The refrigerator was dangling precariously from a rope about 20 feet in the air. Definitely not where it should be. I watched it break free and fall… on top of two guys working below. There was a massive crash and a lot of commotion. I don’t remember what happened next. But I do know both guys were fine.
It was the magicians and illusionists Penn & Teller, who were performing their show in Los Angeles aptly titled “The Refrigerator Tour.”
I know enough about magic to know that a magician NEVER reveals the secret. But this is something I’ve thought a lot about, so the rule will be broken. For one thing, I’m not a magician. For another, the secret could be applied to your business or line of work. The third rationalization for giving it away, is that I heard Penn Jillette talking about their magic and he let out the secret (perhaps inadvertently) during an excellent interview with James Altucher.
Should I be afraid?
Penn Jillette is 6’ 7” tall and is the boisterous ringmaster for the duo, while Teller basically never speaks on stage (he learned while performing in college that if he said nothing, he was less likely to have hecklers throw things at him). My point is, Jillette could hurt me, and Teller ain’t talkin’. Besides, it’s pretty apparent they could certainly make me disappear.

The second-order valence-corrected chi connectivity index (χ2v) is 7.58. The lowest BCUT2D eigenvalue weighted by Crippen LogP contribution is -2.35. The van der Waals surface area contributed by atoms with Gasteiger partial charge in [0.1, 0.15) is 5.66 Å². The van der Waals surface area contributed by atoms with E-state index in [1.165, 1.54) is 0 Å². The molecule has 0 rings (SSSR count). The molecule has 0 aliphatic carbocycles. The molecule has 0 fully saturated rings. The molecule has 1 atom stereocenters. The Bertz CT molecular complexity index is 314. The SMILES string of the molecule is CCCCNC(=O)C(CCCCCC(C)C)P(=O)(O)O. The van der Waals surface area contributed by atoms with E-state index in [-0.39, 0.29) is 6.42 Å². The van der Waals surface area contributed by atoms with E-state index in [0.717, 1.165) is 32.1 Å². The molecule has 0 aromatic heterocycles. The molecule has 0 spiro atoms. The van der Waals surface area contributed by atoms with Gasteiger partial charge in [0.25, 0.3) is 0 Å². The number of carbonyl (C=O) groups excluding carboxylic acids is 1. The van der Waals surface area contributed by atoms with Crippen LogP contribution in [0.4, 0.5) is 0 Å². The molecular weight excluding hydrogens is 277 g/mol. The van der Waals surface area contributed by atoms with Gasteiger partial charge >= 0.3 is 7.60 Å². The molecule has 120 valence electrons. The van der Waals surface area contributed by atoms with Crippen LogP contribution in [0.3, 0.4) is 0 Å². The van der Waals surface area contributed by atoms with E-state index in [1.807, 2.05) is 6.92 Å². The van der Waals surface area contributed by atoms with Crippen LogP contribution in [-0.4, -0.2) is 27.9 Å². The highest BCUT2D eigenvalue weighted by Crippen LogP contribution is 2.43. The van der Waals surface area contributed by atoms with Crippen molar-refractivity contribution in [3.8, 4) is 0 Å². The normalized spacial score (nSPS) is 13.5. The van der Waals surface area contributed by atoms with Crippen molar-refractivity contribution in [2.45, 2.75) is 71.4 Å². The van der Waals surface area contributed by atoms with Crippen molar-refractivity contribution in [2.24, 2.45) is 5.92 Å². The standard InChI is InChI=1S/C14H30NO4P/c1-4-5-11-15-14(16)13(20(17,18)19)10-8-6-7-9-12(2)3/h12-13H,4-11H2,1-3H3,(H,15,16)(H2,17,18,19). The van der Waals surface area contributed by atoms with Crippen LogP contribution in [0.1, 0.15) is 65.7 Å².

They’re bright, talented and hard working – and have come a long way since they started performing in the late 70s, when they were basically living out of their car and working nonstop. They have been headlining at the Las Vegas hotel Rio since 2001, have their own TV show and were recently awarded a star on the Hollywood Walk of Fame (near the star dedicated to Houdini).
“Doing beautiful things is its own reward.” – Teller
So, what’s their secret. Here goes…
Penn (I’m using his first name as a technique to get friendly before spilling the beans) explains their general thinking in these sentences cleverly hidden throughout the interview.
“What I’ve learned, in art, you need both inspiration and skills.“
“Once you get the brilliant idea, then you have to do the massive hard work.”
“The most important thing is everything.
“You’ve got to be brave enough to do shit that is absolutely buck-nutty crazy, and then you’ve got to work hard enough to make that being done perfectly skillful.”
Then my friend Penn, who I greatly respect (ahem) explains what REALLY goes on behind the curtain! “There is only one trick we do. And that trick is we’re willing to work harder than you think we would work. We just put in a trick in the show that runs 3 minutes, that Teller and I worked on for six years solid. You would not work six years to do 3 minutes. We would.”
Dear Penn & Teller, Don’t hurt me. It was a secret that needed to be told.